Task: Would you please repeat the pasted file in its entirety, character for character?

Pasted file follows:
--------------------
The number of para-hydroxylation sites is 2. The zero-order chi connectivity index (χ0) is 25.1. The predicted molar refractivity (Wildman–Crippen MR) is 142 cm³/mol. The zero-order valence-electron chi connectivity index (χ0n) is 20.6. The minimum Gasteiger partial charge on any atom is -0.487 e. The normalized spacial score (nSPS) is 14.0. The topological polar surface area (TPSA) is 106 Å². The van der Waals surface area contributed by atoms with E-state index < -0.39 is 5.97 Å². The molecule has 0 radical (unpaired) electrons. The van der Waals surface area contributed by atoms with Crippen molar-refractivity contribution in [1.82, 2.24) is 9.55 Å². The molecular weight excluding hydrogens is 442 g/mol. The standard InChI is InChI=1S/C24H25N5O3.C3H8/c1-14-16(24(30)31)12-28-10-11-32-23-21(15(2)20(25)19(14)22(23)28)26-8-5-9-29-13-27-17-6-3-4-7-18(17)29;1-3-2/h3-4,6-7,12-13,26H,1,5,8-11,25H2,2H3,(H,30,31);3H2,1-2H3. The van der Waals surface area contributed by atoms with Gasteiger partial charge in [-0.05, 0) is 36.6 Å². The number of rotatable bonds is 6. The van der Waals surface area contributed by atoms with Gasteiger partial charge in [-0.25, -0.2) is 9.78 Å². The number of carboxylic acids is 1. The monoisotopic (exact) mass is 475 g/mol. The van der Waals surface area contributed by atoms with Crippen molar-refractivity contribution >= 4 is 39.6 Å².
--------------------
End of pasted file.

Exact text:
The number of para-hydroxylation sites is 2. The zero-order chi connectivity index (χ0) is 25.1. The predicted molar refractivity (Wildman–Crippen MR) is 142 cm³/mol. The zero-order valence-electron chi connectivity index (χ0n) is 20.6. The minimum Gasteiger partial charge on any atom is -0.487 e. The normalized spacial score (nSPS) is 14.0. The topological polar surface area (TPSA) is 106 Å². The van der Waals surface area contributed by atoms with E-state index < -0.39 is 5.97 Å². The molecule has 0 radical (unpaired) electrons. The van der Waals surface area contributed by atoms with Crippen molar-refractivity contribution in [1.82, 2.24) is 9.55 Å². The molecular weight excluding hydrogens is 442 g/mol. The standard InChI is InChI=1S/C24H25N5O3.C3H8/c1-14-16(24(30)31)12-28-10-11-32-23-21(15(2)20(25)19(14)22(23)28)26-8-5-9-29-13-27-17-6-3-4-7-18(17)29;1-3-2/h3-4,6-7,12-13,26H,1,5,8-11,25H2,2H3,(H,30,31);3H2,1-2H3. The van der Waals surface area contributed by atoms with Gasteiger partial charge in [-0.05, 0) is 36.6 Å². The number of rotatable bonds is 6. The van der Waals surface area contributed by atoms with Gasteiger partial charge in [-0.25, -0.2) is 9.78 Å². The number of carboxylic acids is 1. The monoisotopic (exact) mass is 475 g/mol. The van der Waals surface area contributed by atoms with Crippen molar-refractivity contribution >= 4 is 39.6 Å².